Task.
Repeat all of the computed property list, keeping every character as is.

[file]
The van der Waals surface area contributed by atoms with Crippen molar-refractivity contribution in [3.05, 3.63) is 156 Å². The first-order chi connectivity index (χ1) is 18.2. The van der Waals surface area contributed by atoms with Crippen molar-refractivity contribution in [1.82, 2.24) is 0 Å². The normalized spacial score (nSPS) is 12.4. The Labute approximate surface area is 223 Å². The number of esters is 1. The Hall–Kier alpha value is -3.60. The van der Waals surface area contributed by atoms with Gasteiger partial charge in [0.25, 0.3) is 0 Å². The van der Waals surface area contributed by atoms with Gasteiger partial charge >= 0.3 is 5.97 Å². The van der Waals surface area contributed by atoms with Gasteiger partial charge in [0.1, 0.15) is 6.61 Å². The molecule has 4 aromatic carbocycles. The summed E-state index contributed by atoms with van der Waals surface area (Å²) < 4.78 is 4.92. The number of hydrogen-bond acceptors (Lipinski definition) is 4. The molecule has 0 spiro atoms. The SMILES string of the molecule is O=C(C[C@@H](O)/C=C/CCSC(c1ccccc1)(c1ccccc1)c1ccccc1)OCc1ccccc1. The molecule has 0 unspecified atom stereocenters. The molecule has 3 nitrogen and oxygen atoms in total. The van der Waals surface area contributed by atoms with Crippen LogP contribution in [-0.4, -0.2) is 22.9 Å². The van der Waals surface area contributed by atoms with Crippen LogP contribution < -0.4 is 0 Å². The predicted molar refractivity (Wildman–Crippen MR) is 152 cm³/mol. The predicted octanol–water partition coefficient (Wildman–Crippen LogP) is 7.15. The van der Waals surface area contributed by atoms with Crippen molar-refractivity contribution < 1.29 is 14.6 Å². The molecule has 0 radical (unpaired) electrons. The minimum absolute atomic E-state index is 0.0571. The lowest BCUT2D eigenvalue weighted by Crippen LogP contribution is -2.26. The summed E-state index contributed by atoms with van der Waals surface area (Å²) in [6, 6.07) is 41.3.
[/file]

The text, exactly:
The van der Waals surface area contributed by atoms with Crippen molar-refractivity contribution in [3.05, 3.63) is 156 Å². The first-order chi connectivity index (χ1) is 18.2. The van der Waals surface area contributed by atoms with Crippen molar-refractivity contribution in [1.82, 2.24) is 0 Å². The normalized spacial score (nSPS) is 12.4. The Labute approximate surface area is 223 Å². The number of esters is 1. The Hall–Kier alpha value is -3.60. The van der Waals surface area contributed by atoms with Gasteiger partial charge in [0.25, 0.3) is 0 Å². The van der Waals surface area contributed by atoms with Gasteiger partial charge >= 0.3 is 5.97 Å². The van der Waals surface area contributed by atoms with Gasteiger partial charge in [0.1, 0.15) is 6.61 Å². The molecule has 4 aromatic carbocycles. The summed E-state index contributed by atoms with van der Waals surface area (Å²) < 4.78 is 4.92. The number of hydrogen-bond acceptors (Lipinski definition) is 4. The molecule has 0 spiro atoms. The SMILES string of the molecule is O=C(C[C@@H](O)/C=C/CCSC(c1ccccc1)(c1ccccc1)c1ccccc1)OCc1ccccc1. The molecule has 0 unspecified atom stereocenters. The molecule has 3 nitrogen and oxygen atoms in total. The van der Waals surface area contributed by atoms with Crippen LogP contribution in [-0.4, -0.2) is 22.9 Å². The van der Waals surface area contributed by atoms with Crippen LogP contribution < -0.4 is 0 Å². The predicted molar refractivity (Wildman–Crippen MR) is 152 cm³/mol. The predicted octanol–water partition coefficient (Wildman–Crippen LogP) is 7.15. The van der Waals surface area contributed by atoms with Crippen molar-refractivity contribution < 1.29 is 14.6 Å². The molecule has 0 radical (unpaired) electrons. The minimum absolute atomic E-state index is 0.0571. The lowest BCUT2D eigenvalue weighted by Crippen LogP contribution is -2.26. The summed E-state index contributed by atoms with van der Waals surface area (Å²) in [6, 6.07) is 41.3.